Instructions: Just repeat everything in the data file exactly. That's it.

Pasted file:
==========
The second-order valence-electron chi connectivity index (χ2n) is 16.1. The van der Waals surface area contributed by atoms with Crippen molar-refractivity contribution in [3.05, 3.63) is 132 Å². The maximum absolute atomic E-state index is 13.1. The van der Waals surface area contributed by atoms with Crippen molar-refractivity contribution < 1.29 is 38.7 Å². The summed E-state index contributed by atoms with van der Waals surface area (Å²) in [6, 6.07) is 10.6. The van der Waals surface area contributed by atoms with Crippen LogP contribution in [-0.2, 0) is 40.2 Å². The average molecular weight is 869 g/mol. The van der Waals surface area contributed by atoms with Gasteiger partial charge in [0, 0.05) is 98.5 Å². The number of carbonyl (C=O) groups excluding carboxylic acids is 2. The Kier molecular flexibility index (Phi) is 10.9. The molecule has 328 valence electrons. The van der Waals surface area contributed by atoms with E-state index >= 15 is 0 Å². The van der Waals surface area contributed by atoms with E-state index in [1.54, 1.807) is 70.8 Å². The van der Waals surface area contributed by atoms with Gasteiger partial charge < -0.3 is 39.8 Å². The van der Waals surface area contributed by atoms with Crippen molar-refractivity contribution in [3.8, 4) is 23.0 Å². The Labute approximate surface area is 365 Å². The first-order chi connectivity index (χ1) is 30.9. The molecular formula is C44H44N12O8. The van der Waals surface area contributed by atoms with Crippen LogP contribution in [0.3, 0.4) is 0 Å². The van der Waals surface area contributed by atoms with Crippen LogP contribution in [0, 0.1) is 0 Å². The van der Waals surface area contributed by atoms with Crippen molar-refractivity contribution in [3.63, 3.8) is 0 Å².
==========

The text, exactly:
The second-order valence-electron chi connectivity index (χ2n) is 16.1. The van der Waals surface area contributed by atoms with Crippen molar-refractivity contribution in [3.05, 3.63) is 132 Å². The maximum absolute atomic E-state index is 13.1. The van der Waals surface area contributed by atoms with Crippen molar-refractivity contribution < 1.29 is 38.7 Å². The summed E-state index contributed by atoms with van der Waals surface area (Å²) in [6, 6.07) is 10.6. The van der Waals surface area contributed by atoms with Crippen LogP contribution in [-0.2, 0) is 40.2 Å². The average molecular weight is 869 g/mol. The van der Waals surface area contributed by atoms with Gasteiger partial charge in [0, 0.05) is 98.5 Å². The number of carbonyl (C=O) groups excluding carboxylic acids is 2. The Kier molecular flexibility index (Phi) is 10.9. The molecule has 328 valence electrons. The van der Waals surface area contributed by atoms with E-state index >= 15 is 0 Å². The van der Waals surface area contributed by atoms with E-state index in [1.54, 1.807) is 70.8 Å². The van der Waals surface area contributed by atoms with Gasteiger partial charge < -0.3 is 39.8 Å². The van der Waals surface area contributed by atoms with Crippen molar-refractivity contribution in [3.8, 4) is 23.0 Å². The Labute approximate surface area is 365 Å². The first-order chi connectivity index (χ1) is 30.9. The molecular formula is C44H44N12O8. The van der Waals surface area contributed by atoms with Crippen LogP contribution in [0.3, 0.4) is 0 Å². The van der Waals surface area contributed by atoms with Crippen LogP contribution in [0, 0.1) is 0 Å². The van der Waals surface area contributed by atoms with Crippen molar-refractivity contribution in [3.63, 3.8) is 0 Å².